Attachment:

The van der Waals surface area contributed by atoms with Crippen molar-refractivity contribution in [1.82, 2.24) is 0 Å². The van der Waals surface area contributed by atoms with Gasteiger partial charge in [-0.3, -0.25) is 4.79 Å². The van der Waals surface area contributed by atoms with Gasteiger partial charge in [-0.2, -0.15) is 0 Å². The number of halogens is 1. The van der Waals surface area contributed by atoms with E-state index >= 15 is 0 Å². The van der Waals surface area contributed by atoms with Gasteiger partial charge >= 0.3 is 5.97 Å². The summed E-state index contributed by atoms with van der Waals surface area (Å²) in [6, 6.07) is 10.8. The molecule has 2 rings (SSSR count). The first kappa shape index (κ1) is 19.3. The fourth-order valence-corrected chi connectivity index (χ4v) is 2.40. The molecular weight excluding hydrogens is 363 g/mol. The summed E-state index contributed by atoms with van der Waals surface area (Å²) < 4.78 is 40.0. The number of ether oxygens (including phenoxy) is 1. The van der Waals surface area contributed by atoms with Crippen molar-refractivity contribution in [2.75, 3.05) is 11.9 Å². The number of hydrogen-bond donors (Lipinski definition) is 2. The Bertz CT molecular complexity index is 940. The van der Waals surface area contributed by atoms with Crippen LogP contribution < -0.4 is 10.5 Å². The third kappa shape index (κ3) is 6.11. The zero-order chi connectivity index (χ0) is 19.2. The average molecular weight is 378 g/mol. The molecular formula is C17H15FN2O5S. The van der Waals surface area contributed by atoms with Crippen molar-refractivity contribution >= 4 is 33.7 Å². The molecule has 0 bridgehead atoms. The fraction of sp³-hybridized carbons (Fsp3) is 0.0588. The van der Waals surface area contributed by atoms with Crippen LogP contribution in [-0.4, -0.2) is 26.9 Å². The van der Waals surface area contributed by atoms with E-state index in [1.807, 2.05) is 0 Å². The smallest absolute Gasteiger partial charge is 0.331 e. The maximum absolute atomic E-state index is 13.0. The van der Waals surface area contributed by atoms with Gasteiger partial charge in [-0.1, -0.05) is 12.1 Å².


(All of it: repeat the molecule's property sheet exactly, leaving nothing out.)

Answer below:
The van der Waals surface area contributed by atoms with Crippen molar-refractivity contribution in [1.82, 2.24) is 0 Å². The van der Waals surface area contributed by atoms with Gasteiger partial charge in [-0.3, -0.25) is 4.79 Å². The van der Waals surface area contributed by atoms with Gasteiger partial charge in [-0.2, -0.15) is 0 Å². The number of halogens is 1. The van der Waals surface area contributed by atoms with E-state index >= 15 is 0 Å². The van der Waals surface area contributed by atoms with Gasteiger partial charge >= 0.3 is 5.97 Å². The summed E-state index contributed by atoms with van der Waals surface area (Å²) in [6, 6.07) is 10.8. The molecule has 2 rings (SSSR count). The first kappa shape index (κ1) is 19.3. The fourth-order valence-corrected chi connectivity index (χ4v) is 2.40. The molecular weight excluding hydrogens is 363 g/mol. The summed E-state index contributed by atoms with van der Waals surface area (Å²) < 4.78 is 40.0. The number of ether oxygens (including phenoxy) is 1. The van der Waals surface area contributed by atoms with Crippen molar-refractivity contribution in [2.75, 3.05) is 11.9 Å². The number of hydrogen-bond donors (Lipinski definition) is 2. The Bertz CT molecular complexity index is 940. The van der Waals surface area contributed by atoms with Crippen LogP contribution < -0.4 is 10.5 Å². The third kappa shape index (κ3) is 6.11. The zero-order chi connectivity index (χ0) is 19.2. The average molecular weight is 378 g/mol. The molecular formula is C17H15FN2O5S. The van der Waals surface area contributed by atoms with Crippen molar-refractivity contribution >= 4 is 33.7 Å². The molecule has 0 bridgehead atoms. The fraction of sp³-hybridized carbons (Fsp3) is 0.0588. The van der Waals surface area contributed by atoms with Crippen LogP contribution in [-0.4, -0.2) is 26.9 Å². The van der Waals surface area contributed by atoms with E-state index in [1.807, 2.05) is 0 Å². The smallest absolute Gasteiger partial charge is 0.331 e. The maximum absolute atomic E-state index is 13.0. The van der Waals surface area contributed by atoms with Gasteiger partial charge in [-0.1, -0.05) is 12.1 Å².